Andrew Clover: Supercub

Note: This review is from 2003

Review by Steve Bennett

After proving himself a brilliant over-the-top character performer and a skilled audience ringmaster in previous Edinburgh shows, Andrew Clover is now learning to be a straightforward stand-up. He may need more lessons.

He also seems to be unlearning some of the talents that made him stand out in the first place - especially the ability to structure a show so it builds to a natural climax; the missing link in so many Fringe shows.

Instead, Supercub is all over the shop. There are good jokes, and Clover is an amiable, if overexcitable, presence. But together it doesn't amount to a great deal. And just telling us at the end what the point of the show was supposed to be is no substitute for leading us there.

The show's original theme was Clover's love of life in the cubs - the simple regimented discipline which he misses in the complicated outside world. Plus he's clearly a big, hyperactive kid at heart and couldn't turn down the chance to don an outsize cubs' uniform.

The wind was taken out of his sails when Big Brother dressed all its housemates in the same outfit, so instead he's ended up with this rag-bag of show that still doesn't feel finished.

We start with some vibrant, easy-going compering - assigning roles to audience members and denigrating his own talents. Clover is nothing if not self-analytical, and he often ponders aloud whether his jokes are funny enough, whether he can entertain without getting naked and whether the audience are having a good time.

The latter question should be easy to answer as, uncomfortably, we remained lit throughout the show. It's much harder to elicit laughs without the cloak of anonymity darkness provides.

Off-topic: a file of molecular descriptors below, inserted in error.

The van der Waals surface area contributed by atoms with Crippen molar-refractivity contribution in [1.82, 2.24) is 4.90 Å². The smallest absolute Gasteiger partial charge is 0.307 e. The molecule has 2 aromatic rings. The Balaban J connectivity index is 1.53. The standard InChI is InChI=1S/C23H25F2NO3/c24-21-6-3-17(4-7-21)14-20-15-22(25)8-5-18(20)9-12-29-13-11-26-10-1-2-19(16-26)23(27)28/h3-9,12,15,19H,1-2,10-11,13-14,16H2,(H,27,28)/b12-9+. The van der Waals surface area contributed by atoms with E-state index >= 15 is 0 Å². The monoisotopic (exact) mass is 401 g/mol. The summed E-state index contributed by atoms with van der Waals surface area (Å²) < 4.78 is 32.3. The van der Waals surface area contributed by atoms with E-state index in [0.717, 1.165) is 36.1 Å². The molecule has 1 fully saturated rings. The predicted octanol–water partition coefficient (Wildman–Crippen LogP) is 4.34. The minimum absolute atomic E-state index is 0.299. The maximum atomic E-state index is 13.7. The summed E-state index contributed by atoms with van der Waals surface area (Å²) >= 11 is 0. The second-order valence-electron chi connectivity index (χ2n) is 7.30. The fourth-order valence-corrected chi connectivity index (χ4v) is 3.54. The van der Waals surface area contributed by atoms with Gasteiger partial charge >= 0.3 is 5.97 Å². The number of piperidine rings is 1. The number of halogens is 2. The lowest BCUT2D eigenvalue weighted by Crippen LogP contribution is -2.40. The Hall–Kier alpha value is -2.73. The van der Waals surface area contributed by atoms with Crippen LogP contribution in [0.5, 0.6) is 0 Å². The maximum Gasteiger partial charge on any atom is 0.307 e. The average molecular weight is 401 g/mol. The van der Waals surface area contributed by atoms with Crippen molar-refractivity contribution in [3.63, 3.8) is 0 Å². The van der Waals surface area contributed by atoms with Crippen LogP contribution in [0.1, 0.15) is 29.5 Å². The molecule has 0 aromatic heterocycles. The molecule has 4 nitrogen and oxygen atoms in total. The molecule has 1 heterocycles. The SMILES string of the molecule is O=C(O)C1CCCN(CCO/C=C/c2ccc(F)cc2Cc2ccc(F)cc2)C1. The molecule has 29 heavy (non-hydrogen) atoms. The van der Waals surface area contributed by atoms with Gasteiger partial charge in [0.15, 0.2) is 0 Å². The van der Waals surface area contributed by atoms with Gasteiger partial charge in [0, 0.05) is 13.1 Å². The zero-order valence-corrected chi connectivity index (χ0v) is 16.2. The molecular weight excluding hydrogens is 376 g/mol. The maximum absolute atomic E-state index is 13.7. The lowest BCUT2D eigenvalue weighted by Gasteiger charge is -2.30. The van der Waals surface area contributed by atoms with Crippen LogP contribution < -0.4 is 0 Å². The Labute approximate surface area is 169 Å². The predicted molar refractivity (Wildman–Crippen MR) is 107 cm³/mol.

He also tries a little too hard to be liked, too keen to act the dancing monkey boy if it'll please us. "Go on, shout out things that dogs do," he implores us, almost begging for the chance to win our affections with a nifty canine impressions.

It's not unfunny, but he struggles to take the crowd along for the ride, finding it hard to build any empathy. It may work better with a big audience, but the small number on this night felt too self-conscious to throw themselves into the proceedings.

Clover has the sort of confident delivery that convinces us he's funny, whether the material backs it up or not. Sometimes, it is, with stupidly inspired moments like the vocalising of a Soda Stream machine's emotions, but often it's not.

He's got charm, style and wit, and you genuinely want him to succeed. But with a mess of a show like this, it'll take at least another year before he can sew his Stand-Up Comedy badge onto his sleeve.

Review date: 1 Jan 2003
Reviewed by: Steve Bennett

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